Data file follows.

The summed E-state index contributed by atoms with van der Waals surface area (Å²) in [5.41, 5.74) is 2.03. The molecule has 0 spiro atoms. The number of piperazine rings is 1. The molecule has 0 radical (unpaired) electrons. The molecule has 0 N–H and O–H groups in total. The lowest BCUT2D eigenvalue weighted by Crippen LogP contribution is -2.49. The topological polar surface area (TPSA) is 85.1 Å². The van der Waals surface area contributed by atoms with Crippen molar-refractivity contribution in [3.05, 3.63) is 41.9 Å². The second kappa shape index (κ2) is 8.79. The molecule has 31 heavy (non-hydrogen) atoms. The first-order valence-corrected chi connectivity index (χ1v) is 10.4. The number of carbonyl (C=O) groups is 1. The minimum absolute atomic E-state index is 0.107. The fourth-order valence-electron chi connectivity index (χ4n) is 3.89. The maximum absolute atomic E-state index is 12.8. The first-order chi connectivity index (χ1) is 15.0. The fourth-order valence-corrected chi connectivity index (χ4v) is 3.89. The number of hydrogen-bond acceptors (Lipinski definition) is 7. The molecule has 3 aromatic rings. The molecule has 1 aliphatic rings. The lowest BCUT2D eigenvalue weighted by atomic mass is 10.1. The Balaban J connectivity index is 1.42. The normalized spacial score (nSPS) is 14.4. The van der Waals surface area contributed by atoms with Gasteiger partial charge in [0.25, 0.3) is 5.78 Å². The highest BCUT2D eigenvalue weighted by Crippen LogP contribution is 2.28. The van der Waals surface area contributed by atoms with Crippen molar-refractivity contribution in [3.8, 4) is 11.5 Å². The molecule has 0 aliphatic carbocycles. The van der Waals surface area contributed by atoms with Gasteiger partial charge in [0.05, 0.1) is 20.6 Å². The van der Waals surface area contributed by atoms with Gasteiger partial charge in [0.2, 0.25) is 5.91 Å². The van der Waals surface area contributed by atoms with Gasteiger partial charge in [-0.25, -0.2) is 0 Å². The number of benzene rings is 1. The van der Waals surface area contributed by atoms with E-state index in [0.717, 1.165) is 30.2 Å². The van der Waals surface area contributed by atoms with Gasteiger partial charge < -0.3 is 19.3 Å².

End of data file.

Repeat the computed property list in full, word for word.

The summed E-state index contributed by atoms with van der Waals surface area (Å²) in [5.41, 5.74) is 2.03. The molecule has 0 spiro atoms. The number of piperazine rings is 1. The molecule has 0 radical (unpaired) electrons. The molecule has 0 N–H and O–H groups in total. The lowest BCUT2D eigenvalue weighted by Crippen LogP contribution is -2.49. The topological polar surface area (TPSA) is 85.1 Å². The van der Waals surface area contributed by atoms with Crippen molar-refractivity contribution in [3.05, 3.63) is 41.9 Å². The second kappa shape index (κ2) is 8.79. The molecule has 31 heavy (non-hydrogen) atoms. The first-order valence-corrected chi connectivity index (χ1v) is 10.4. The number of carbonyl (C=O) groups is 1. The minimum absolute atomic E-state index is 0.107. The fourth-order valence-electron chi connectivity index (χ4n) is 3.89. The maximum absolute atomic E-state index is 12.8. The first-order chi connectivity index (χ1) is 15.0. The fourth-order valence-corrected chi connectivity index (χ4v) is 3.89. The number of hydrogen-bond acceptors (Lipinski definition) is 7. The molecule has 3 aromatic rings. The molecule has 1 aliphatic rings. The lowest BCUT2D eigenvalue weighted by atomic mass is 10.1. The Balaban J connectivity index is 1.42. The normalized spacial score (nSPS) is 14.4. The van der Waals surface area contributed by atoms with Gasteiger partial charge in [0.25, 0.3) is 5.78 Å². The highest BCUT2D eigenvalue weighted by Crippen LogP contribution is 2.28. The van der Waals surface area contributed by atoms with Crippen molar-refractivity contribution in [3.8, 4) is 11.5 Å². The molecule has 0 aliphatic carbocycles. The van der Waals surface area contributed by atoms with Gasteiger partial charge in [0.05, 0.1) is 20.6 Å². The van der Waals surface area contributed by atoms with Gasteiger partial charge in [0.2, 0.25) is 5.91 Å². The van der Waals surface area contributed by atoms with Gasteiger partial charge in [-0.25, -0.2) is 0 Å². The number of benzene rings is 1. The van der Waals surface area contributed by atoms with E-state index in [0.717, 1.165) is 30.2 Å². The van der Waals surface area contributed by atoms with Gasteiger partial charge < -0.3 is 19.3 Å².